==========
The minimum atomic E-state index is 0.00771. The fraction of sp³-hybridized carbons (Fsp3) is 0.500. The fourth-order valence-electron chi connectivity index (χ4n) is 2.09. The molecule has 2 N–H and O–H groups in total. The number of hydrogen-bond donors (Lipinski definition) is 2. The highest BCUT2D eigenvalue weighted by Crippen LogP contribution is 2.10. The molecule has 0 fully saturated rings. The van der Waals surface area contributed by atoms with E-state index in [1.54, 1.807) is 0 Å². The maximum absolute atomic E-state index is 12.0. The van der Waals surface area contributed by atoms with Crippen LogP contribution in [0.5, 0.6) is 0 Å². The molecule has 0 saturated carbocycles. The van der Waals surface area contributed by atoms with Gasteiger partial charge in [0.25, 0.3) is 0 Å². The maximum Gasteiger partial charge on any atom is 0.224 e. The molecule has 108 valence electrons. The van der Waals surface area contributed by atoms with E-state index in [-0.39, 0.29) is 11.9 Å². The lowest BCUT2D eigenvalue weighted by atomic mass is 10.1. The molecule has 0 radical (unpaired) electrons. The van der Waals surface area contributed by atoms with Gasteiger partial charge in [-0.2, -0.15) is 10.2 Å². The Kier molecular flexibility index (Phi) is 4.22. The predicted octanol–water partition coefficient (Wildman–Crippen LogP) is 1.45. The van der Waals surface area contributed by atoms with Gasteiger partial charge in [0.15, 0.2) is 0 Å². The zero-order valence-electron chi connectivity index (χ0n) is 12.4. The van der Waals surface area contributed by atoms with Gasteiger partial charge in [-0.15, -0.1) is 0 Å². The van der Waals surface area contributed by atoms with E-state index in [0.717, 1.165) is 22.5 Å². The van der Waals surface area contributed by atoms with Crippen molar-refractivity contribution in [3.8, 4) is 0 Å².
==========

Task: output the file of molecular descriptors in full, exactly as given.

The minimum atomic E-state index is 0.00771. The fraction of sp³-hybridized carbons (Fsp3) is 0.500. The fourth-order valence-electron chi connectivity index (χ4n) is 2.09. The molecule has 2 N–H and O–H groups in total. The number of hydrogen-bond donors (Lipinski definition) is 2. The highest BCUT2D eigenvalue weighted by Crippen LogP contribution is 2.10. The molecule has 0 fully saturated rings. The van der Waals surface area contributed by atoms with E-state index in [1.54, 1.807) is 0 Å². The maximum absolute atomic E-state index is 12.0. The van der Waals surface area contributed by atoms with Crippen LogP contribution in [0.5, 0.6) is 0 Å². The molecule has 0 saturated carbocycles. The van der Waals surface area contributed by atoms with Gasteiger partial charge in [0.25, 0.3) is 0 Å². The maximum Gasteiger partial charge on any atom is 0.224 e. The molecule has 108 valence electrons. The van der Waals surface area contributed by atoms with E-state index in [-0.39, 0.29) is 11.9 Å². The lowest BCUT2D eigenvalue weighted by atomic mass is 10.1. The molecule has 0 radical (unpaired) electrons. The van der Waals surface area contributed by atoms with Gasteiger partial charge in [-0.2, -0.15) is 10.2 Å². The Kier molecular flexibility index (Phi) is 4.22. The predicted octanol–water partition coefficient (Wildman–Crippen LogP) is 1.45. The van der Waals surface area contributed by atoms with Gasteiger partial charge in [0.15, 0.2) is 0 Å². The zero-order valence-electron chi connectivity index (χ0n) is 12.4. The van der Waals surface area contributed by atoms with Gasteiger partial charge in [-0.15, -0.1) is 0 Å². The van der Waals surface area contributed by atoms with E-state index in [0.717, 1.165) is 22.5 Å². The van der Waals surface area contributed by atoms with Crippen molar-refractivity contribution in [3.8, 4) is 0 Å².